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Former Thomas Cook Staff Struggle to Find Jobs

Former Thomas Cook Staff Struggle to Find Jobs
Jackie Reddy

Thomas Cook collapsed six weeks ago, but a survey by British labor body Unite has revealed that many of its former employees are facing severe difficulties in finding work. Unite assistant general secretary Diana Holland said that these findings show “the human misery” at the root of the collapse.

Thomas Cook collapsed on September 23rd, but an online survey by British labor body Unite reveals that the airline’s former employees are facing severe difficulties in finding work. In a statement, Unite said that 300 of its members had been contacted to take part in the survey, which found that 93% of those responding had yet to find another job with a different carrier.

According to the results, 67% of participants said that they have not been able to find any employment while just 10% of respondents indicated that they are now in full-time work. While 42% of those surveyed said they had had interviews within the airline industry, Unite says that this figure has not been translated into secure employment.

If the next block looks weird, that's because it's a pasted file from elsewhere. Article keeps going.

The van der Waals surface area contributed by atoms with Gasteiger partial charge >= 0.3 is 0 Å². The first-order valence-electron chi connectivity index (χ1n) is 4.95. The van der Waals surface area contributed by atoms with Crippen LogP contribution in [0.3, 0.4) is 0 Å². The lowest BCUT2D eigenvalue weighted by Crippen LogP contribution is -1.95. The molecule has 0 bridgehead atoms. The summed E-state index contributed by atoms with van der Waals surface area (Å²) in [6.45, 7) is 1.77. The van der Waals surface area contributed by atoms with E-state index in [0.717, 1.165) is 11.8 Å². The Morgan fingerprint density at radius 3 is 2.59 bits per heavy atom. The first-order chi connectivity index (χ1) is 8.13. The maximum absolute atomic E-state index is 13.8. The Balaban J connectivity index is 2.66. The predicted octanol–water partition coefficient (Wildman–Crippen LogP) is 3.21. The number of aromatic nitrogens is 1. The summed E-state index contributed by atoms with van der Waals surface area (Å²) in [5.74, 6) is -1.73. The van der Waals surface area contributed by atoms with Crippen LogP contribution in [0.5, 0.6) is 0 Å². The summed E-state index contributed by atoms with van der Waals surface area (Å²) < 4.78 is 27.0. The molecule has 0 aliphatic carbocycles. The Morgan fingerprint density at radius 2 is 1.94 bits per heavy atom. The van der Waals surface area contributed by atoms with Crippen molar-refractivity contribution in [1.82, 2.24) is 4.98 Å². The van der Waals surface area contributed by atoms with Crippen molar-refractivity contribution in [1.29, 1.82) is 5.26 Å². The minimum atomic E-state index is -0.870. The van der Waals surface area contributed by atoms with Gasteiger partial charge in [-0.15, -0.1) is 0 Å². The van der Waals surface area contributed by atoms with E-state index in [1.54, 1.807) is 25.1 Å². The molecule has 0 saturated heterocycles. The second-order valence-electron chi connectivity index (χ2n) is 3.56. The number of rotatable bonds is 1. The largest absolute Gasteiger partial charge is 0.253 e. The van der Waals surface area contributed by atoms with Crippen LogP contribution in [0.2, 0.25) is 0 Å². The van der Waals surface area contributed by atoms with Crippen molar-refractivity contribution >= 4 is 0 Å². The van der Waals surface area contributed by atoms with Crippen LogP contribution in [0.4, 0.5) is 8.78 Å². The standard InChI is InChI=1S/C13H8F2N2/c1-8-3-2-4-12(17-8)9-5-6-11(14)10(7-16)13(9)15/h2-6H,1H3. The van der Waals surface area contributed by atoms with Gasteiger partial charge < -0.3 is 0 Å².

Furthermore, Unite’s findings indicate that six weeks on from the carrier’s collapse, many former Thomas Cook employees are now experiencing financial hardship and are struggling to access much-needed social benefits.

The survey also indicates that the airline’s former employees, “…are particularly bitter about their experiences as the airline was highly profitable and there were five potential buyers for the business. Despite this the [British] government allowed the airline to collapse into compulsory liquidation along with the rest of the group.”

Commenting on the results of the survey, Diana Holland, Unite’s assistant general secretary, said, “The survey demonstrates the human misery caused by the collapse of Thomas Cook. Highly skilled and dedicated workers, who lost their jobs through no fault of their own and without warning are finding it incredibly difficult to return to employment. The struggle of workers to return to employment further highlights both the government’s failure to understand the nature of the Thomas Cook business and a complete absence of political will.”

“We must take the steps needed to prevent the shocking reality of a viable profitable airline being forced into compulsory insolvency with the terrible loss of jobs and the major cost of repatriating passengers,” she added.

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